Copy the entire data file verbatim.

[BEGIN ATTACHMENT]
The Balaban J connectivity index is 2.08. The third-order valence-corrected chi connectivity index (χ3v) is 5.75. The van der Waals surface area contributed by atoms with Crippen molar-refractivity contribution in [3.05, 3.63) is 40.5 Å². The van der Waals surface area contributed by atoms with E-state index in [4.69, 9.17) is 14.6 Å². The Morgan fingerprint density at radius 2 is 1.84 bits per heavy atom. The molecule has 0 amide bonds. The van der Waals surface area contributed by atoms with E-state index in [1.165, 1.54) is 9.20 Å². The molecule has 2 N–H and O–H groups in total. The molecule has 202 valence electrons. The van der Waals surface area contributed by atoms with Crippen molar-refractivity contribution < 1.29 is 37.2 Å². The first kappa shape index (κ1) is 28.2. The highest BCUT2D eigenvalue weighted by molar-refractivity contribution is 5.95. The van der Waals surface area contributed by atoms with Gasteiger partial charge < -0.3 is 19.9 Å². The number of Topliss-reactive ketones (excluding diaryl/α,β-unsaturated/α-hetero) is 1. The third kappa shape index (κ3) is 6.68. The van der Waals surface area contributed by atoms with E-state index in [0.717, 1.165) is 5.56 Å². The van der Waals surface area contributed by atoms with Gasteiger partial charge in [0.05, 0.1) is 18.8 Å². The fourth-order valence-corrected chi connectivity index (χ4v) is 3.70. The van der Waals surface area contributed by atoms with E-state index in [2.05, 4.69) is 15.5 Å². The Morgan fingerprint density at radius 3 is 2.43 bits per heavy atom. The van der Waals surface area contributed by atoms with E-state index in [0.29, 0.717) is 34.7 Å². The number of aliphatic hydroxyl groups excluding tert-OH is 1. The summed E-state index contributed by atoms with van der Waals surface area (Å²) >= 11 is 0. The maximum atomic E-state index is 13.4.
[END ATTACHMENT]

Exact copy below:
The Balaban J connectivity index is 2.08. The third-order valence-corrected chi connectivity index (χ3v) is 5.75. The van der Waals surface area contributed by atoms with Crippen molar-refractivity contribution in [3.05, 3.63) is 40.5 Å². The van der Waals surface area contributed by atoms with E-state index in [4.69, 9.17) is 14.6 Å². The Morgan fingerprint density at radius 2 is 1.84 bits per heavy atom. The molecule has 0 amide bonds. The van der Waals surface area contributed by atoms with E-state index in [1.165, 1.54) is 9.20 Å². The molecule has 2 N–H and O–H groups in total. The molecule has 202 valence electrons. The van der Waals surface area contributed by atoms with Crippen molar-refractivity contribution < 1.29 is 37.2 Å². The first kappa shape index (κ1) is 28.2. The highest BCUT2D eigenvalue weighted by molar-refractivity contribution is 5.95. The van der Waals surface area contributed by atoms with Gasteiger partial charge < -0.3 is 19.9 Å². The number of Topliss-reactive ketones (excluding diaryl/α,β-unsaturated/α-hetero) is 1. The third kappa shape index (κ3) is 6.68. The van der Waals surface area contributed by atoms with E-state index in [0.717, 1.165) is 5.56 Å². The van der Waals surface area contributed by atoms with Gasteiger partial charge in [0.05, 0.1) is 18.8 Å². The fourth-order valence-corrected chi connectivity index (χ4v) is 3.70. The van der Waals surface area contributed by atoms with E-state index in [2.05, 4.69) is 15.5 Å². The Morgan fingerprint density at radius 3 is 2.43 bits per heavy atom. The van der Waals surface area contributed by atoms with E-state index in [0.29, 0.717) is 34.7 Å². The number of aliphatic hydroxyl groups excluding tert-OH is 1. The summed E-state index contributed by atoms with van der Waals surface area (Å²) >= 11 is 0. The maximum atomic E-state index is 13.4.